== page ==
How to find your haplogroup and why do that?

Haplogroups fascinate me because they reveal our deepest ancestry. A haplogroup is a way of assigning a portion of your DNA to a category based on areas of very slowly changing markers. There are two types of DNA that can be assigned haplogroups, because they do not recombine therefore change only slowly via mutations. These are the Y chromosome and the DNA of your mitochondria (mtDNA), which are separate organisms in every cell that provide us with energy and are passed along via a mother’s egg. The groupings for their haplogroups look like family trees when charted, for example the one shown below from Eupedia. That is because each mutation creates a new branch. There are haplogroups assigned for both the all female line (mtDNA) and the all male line (Y). Click here for Eupedia’s wonderful descriptions of all the haplogroups found in Europe.

The female H haplogroup from Eupedia.com on haplogroups

Men have a Y chromosome, which makes them male, which has been passed from father to son, to his son, to his son, and so forth from from time immemorial. We all have mitochondrial DNA (mtDNA ) which is passed from a mother to all her children unchanged. Thus your mtDNA is from your mother’s mother ‘s mother and so on. Both of those parts of DNA inheritance can be traced back to the dawn of humanity. That is unlike the other chromosomes which mix the inheritance from each parent such that after several generations there may be little or no trace of our deeper ancestors. Most of us have no verifiable autosomal DNA from before our 5th grandparents.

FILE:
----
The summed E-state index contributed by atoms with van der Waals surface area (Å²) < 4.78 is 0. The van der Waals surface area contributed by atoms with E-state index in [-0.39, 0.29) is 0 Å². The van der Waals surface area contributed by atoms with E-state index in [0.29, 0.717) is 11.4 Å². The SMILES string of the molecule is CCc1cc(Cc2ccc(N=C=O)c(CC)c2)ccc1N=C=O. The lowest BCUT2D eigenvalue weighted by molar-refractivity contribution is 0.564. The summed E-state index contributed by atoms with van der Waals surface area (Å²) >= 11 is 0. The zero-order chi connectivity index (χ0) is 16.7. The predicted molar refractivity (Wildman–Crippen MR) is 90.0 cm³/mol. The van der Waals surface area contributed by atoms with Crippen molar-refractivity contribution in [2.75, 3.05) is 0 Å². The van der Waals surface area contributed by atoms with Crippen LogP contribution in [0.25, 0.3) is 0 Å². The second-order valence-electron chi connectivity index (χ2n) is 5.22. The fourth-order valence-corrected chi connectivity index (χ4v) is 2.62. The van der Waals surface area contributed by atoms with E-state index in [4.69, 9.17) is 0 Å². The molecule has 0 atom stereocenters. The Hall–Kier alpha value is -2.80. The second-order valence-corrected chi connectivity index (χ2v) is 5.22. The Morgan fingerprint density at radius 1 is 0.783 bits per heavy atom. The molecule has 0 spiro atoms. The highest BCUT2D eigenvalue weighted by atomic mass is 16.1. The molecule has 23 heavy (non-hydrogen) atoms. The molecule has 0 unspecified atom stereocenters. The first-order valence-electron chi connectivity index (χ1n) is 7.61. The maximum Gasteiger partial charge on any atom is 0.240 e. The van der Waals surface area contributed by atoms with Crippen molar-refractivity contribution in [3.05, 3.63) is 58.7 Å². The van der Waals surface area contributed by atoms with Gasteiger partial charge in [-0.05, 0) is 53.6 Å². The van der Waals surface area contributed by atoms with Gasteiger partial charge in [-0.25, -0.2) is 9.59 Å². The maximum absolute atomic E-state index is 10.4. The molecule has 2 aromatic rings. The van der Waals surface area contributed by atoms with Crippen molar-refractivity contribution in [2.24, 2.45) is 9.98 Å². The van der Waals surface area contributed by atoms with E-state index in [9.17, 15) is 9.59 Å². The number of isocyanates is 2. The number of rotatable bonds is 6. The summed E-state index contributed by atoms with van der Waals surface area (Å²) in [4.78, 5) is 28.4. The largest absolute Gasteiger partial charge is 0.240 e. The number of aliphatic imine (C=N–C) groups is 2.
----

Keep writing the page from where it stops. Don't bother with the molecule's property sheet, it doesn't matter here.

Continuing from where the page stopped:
Those of you who have family legends about descent from an Indian princess might be able to prove the connection using mtDNA if there is a direct female line to that ancestor, since there are specific haplogroups for Native Americans (click here for the wikipedia article on that).

My Ancestral Haplogroups displayed in Paul Hawthorne’s colorful genealogy chart

One thing that I like to do is figure out the haplogroups of my recent ancestors by testing cousins in the needed line of descent. I made a chart of the ones I know using Paul Hawthorne’s colorful genealogy chart (click here for more about that) with the haplogroups added. As you can see, I have many more lines to chase down. Sadly my Thannhauser Bavarian Jewish line daughtered out, so I am trying to find a male descendant of the one who moved to Albany NY in the mid 1800s.